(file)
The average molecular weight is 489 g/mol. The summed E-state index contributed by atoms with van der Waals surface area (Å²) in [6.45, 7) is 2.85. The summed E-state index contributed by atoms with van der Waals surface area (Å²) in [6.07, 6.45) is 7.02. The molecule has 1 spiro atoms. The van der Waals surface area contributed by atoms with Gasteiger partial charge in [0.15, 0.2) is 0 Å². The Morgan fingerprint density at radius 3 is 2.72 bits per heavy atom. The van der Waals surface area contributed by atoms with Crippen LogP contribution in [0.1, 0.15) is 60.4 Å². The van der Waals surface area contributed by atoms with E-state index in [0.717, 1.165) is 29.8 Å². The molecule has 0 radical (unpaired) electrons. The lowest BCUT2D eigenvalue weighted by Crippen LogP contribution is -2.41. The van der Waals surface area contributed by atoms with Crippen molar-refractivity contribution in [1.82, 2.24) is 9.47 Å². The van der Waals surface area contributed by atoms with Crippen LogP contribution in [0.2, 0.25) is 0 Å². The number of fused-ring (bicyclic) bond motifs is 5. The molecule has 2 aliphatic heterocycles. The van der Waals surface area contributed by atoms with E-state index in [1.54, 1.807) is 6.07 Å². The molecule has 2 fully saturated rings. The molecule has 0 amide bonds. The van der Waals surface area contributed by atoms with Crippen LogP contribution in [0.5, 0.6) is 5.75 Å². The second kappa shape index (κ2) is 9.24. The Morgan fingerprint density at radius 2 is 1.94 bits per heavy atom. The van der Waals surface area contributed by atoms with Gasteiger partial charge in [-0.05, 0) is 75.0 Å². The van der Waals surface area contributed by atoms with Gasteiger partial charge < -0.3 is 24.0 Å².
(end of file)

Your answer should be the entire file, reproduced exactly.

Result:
The average molecular weight is 489 g/mol. The summed E-state index contributed by atoms with van der Waals surface area (Å²) in [6.45, 7) is 2.85. The summed E-state index contributed by atoms with van der Waals surface area (Å²) in [6.07, 6.45) is 7.02. The molecule has 1 spiro atoms. The van der Waals surface area contributed by atoms with Gasteiger partial charge in [0.15, 0.2) is 0 Å². The Morgan fingerprint density at radius 3 is 2.72 bits per heavy atom. The van der Waals surface area contributed by atoms with Crippen LogP contribution in [0.1, 0.15) is 60.4 Å². The van der Waals surface area contributed by atoms with E-state index in [0.717, 1.165) is 29.8 Å². The molecule has 0 radical (unpaired) electrons. The lowest BCUT2D eigenvalue weighted by Crippen LogP contribution is -2.41. The van der Waals surface area contributed by atoms with Crippen molar-refractivity contribution in [1.82, 2.24) is 9.47 Å². The van der Waals surface area contributed by atoms with Crippen LogP contribution in [0.2, 0.25) is 0 Å². The number of fused-ring (bicyclic) bond motifs is 5. The molecule has 2 aliphatic heterocycles. The van der Waals surface area contributed by atoms with E-state index in [1.54, 1.807) is 6.07 Å². The molecule has 2 fully saturated rings. The molecule has 0 amide bonds. The van der Waals surface area contributed by atoms with Crippen LogP contribution in [0.5, 0.6) is 5.75 Å². The second kappa shape index (κ2) is 9.24. The Morgan fingerprint density at radius 2 is 1.94 bits per heavy atom. The van der Waals surface area contributed by atoms with Gasteiger partial charge in [-0.05, 0) is 75.0 Å². The van der Waals surface area contributed by atoms with Gasteiger partial charge < -0.3 is 24.0 Å².